How to grow Quinces
Quinces Growing Guide
The quince (Cydonia oblonga) has been grown on British shores since the 13th century if not earlier, but gradually fell out of favour over time as apples and pears nudged this humble fruit aside. This is a huge shame, as the quince is possibly the most obliging fruit tree of all – good-looking, easy to care for, requiring no specialist pruning, and producing fruits with an intoxicating aroma.
In their native Iran the fruits ripen to a soft and juicy texture in the long, hot summers, but here they are more likely to remain hard and sour until, that is, they are cooked. Bake, stew or preserve these eager-to-please fruits and they are completely transformed – becoming softer, and releasing their sweet aroma and heavenly taste. Add them to apple pies, bake them with meats or make a quince cheese for the perfect accompaniment to the cheeseboard. The quince also has a high pectin content, which makes it great for jam enthusiasts.
Growing Quinces month-by-month
Only plant in this coldest month when ground conditions allow. Firm back any recently-planted trees that have been heaved loose by frost.
It won't be long before growth resumes. Complete pruning by cutting away dead, diseased or badly placed branches and top-dress with fertiliser.
Keep the area around trees weed-free as spring arrives and temperatures creep up. Finish planting bare-root specimens early in the month.
As the weather becomes more settled, lock in the moisture that's built up over winter by applying a generous mulch of organic matter.
Water young trees in dry weather, particularly recently planted ones that may struggle in a very dry spell. Enjoy the magnificent blossom!
This is a good month to plant containerised trees, before the real heat of summer kicks in. Watering is important this month as fruits set.
Maintain weed-free conditions around trees in what can be a very hot and dry month. It is important to watch out for quince leaf blight now.
Trees require little attention as summer progresses, other than keeping the soil moist. Top up mulches if necessary to keep moisture locked in.
Resume planting container raised quinces and begin preparing the ground for soon to- arrive bare-root specimens. Pick a sheltered site.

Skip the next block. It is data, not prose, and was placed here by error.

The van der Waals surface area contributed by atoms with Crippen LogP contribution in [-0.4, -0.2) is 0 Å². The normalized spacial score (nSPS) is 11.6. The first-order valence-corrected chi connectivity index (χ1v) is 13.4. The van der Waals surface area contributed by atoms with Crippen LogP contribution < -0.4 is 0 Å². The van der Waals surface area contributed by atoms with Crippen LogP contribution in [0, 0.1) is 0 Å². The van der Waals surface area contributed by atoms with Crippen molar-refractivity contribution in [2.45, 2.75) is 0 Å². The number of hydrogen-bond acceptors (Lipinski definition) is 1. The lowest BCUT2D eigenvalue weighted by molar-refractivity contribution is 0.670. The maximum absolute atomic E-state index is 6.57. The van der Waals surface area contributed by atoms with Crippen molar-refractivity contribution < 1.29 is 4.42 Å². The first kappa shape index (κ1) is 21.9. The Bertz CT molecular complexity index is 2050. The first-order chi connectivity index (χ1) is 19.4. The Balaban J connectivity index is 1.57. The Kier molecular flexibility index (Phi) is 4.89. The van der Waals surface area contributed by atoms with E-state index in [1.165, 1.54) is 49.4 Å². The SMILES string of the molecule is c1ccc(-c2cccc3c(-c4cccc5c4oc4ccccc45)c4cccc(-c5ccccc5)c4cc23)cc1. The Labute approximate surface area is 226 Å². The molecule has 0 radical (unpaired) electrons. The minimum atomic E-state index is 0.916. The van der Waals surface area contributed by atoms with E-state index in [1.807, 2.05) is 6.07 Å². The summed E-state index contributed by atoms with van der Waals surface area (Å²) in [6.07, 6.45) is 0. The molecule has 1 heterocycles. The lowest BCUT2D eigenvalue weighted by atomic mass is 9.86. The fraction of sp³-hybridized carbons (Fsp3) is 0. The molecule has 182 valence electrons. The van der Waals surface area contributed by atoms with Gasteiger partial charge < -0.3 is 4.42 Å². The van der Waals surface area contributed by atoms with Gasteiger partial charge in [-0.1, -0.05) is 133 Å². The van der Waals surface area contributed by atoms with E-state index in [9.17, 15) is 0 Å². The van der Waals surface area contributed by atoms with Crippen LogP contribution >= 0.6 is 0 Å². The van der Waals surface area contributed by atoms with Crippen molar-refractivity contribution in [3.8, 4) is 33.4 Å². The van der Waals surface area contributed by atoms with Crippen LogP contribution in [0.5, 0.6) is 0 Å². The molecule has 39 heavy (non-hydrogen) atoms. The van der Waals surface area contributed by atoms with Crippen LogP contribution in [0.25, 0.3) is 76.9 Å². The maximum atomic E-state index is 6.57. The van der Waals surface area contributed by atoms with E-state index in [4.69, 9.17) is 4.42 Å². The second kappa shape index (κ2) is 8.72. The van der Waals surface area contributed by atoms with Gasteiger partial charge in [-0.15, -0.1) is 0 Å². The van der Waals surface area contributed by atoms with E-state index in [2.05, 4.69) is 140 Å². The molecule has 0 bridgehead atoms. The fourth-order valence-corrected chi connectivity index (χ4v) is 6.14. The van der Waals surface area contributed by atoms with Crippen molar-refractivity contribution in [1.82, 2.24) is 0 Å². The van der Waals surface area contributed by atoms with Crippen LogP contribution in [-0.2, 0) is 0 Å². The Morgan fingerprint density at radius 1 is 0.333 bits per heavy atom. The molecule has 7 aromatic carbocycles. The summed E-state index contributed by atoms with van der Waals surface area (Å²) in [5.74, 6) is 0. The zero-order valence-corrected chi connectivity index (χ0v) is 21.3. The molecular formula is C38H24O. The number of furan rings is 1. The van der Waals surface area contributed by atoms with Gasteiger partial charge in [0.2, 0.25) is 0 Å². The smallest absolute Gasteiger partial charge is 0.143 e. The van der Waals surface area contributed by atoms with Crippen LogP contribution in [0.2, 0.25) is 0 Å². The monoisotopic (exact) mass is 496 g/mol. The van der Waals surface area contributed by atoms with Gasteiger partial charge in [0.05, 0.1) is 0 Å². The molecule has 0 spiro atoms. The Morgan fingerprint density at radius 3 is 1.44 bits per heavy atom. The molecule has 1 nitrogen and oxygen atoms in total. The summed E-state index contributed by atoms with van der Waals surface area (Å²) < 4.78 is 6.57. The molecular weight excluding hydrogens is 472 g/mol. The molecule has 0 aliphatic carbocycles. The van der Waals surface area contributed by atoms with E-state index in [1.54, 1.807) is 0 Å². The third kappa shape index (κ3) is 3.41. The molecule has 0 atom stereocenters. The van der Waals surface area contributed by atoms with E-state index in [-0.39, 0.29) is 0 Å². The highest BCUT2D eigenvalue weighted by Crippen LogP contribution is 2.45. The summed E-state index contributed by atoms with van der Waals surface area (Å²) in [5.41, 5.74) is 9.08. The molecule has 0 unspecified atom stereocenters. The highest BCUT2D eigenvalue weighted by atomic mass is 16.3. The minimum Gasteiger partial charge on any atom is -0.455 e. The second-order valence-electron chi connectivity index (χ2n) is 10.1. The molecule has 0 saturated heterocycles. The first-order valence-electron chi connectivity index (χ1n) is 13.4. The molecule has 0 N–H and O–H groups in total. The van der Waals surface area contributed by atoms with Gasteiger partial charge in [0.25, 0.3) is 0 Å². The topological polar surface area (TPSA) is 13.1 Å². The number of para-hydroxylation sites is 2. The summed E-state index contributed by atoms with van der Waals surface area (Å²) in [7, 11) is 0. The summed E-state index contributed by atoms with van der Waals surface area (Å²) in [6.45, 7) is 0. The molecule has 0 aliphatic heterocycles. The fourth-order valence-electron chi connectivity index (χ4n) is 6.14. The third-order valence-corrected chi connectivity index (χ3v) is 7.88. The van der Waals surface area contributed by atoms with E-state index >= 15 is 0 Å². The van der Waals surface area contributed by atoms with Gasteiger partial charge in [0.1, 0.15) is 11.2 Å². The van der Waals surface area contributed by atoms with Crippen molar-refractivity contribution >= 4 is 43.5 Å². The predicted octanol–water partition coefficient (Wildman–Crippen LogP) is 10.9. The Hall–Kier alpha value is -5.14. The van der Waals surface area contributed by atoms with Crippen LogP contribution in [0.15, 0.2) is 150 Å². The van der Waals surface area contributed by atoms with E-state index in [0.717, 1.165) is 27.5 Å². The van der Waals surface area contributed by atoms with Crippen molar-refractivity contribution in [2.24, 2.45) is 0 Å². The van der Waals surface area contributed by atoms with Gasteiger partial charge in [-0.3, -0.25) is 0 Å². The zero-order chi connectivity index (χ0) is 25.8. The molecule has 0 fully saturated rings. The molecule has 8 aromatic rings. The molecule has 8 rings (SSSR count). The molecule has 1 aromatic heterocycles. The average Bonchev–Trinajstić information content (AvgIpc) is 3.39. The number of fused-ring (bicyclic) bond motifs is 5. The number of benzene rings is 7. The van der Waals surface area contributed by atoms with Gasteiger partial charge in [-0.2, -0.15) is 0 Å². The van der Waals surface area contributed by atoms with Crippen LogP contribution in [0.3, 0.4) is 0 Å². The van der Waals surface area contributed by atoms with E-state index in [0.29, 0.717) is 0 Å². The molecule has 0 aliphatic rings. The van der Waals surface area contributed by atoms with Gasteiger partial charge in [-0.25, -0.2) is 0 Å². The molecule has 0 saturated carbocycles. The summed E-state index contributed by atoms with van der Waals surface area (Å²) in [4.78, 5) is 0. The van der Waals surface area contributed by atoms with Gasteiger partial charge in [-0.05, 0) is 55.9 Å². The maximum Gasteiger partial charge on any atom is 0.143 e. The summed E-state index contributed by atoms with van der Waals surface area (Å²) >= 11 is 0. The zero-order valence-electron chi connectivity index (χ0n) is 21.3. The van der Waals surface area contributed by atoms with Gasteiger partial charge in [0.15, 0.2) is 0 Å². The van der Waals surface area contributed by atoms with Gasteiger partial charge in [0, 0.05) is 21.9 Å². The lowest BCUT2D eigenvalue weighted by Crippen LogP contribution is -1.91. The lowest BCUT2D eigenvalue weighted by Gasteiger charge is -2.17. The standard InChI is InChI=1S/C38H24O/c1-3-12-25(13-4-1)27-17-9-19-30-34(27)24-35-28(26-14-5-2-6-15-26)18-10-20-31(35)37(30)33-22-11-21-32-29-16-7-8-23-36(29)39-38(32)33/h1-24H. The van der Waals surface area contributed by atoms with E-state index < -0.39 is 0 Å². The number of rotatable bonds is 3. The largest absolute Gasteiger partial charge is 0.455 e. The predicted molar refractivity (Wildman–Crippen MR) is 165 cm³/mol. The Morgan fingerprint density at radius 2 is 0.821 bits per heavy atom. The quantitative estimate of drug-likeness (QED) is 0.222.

Harvest the quinces this month, as close to the first frost as possible. Keep them in a frost=free place, away from other stored fruits.
Start planting your bare-root quince trees this month. Select a free-draining site that retains moisture during the summer season.
Continue planting bare-root quinces. In northern or colder parts of the country select only very hardy varieties such as 'Lescovaeks'.
Caring for your Quinces plants + problems
As well as the annual winter prune, quinces need a little attention early on in the year. Give them a top-dressing of general-purpose fertilizer each February, just before the tree bursts into leaf. Sprinkle this evenly on the ground under the canopy. A month or two latergive your tree its annual cloak of mulch, setting down a few inches of leafmould, garden compost or similar organic material.
The magnificent quince blossom arrives much later than other fruit trees (usually around May) but even at this time of year frosts are still a threat. If the mercury plummets then cover the blossom as best as you can with a couple of layers of horticultural fleece. If you plant in an area free from frost-pockets you should avoid this problem.
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How to harvest Quinces
Quinces progress from small, furry fruits to good-sized, pear-like whoppers by autumn. A warm growing season will give a fantastic crop, which should be picked as late as possible but always before the first air frost strikes. Pick fruits in late October or early November and store them under cover in a cool, frost-free location. Given the right conditions there is no reason why quinces shouldn’t keep for six weeks, though they often store for longer and will continue to ripen as they wait to be eaten.
Store quinces in trays or boxes, keeping fruits unwrapped and not touching each other. The quince’s characteristic aroma will quickly permeate the air. This heady scent can taint other fruits such as apples and pears, which necessitates them being kept in quarantine, away from other stored crops. Check your stores every week or so and use up any fruits which you suspect may be about to turn bad.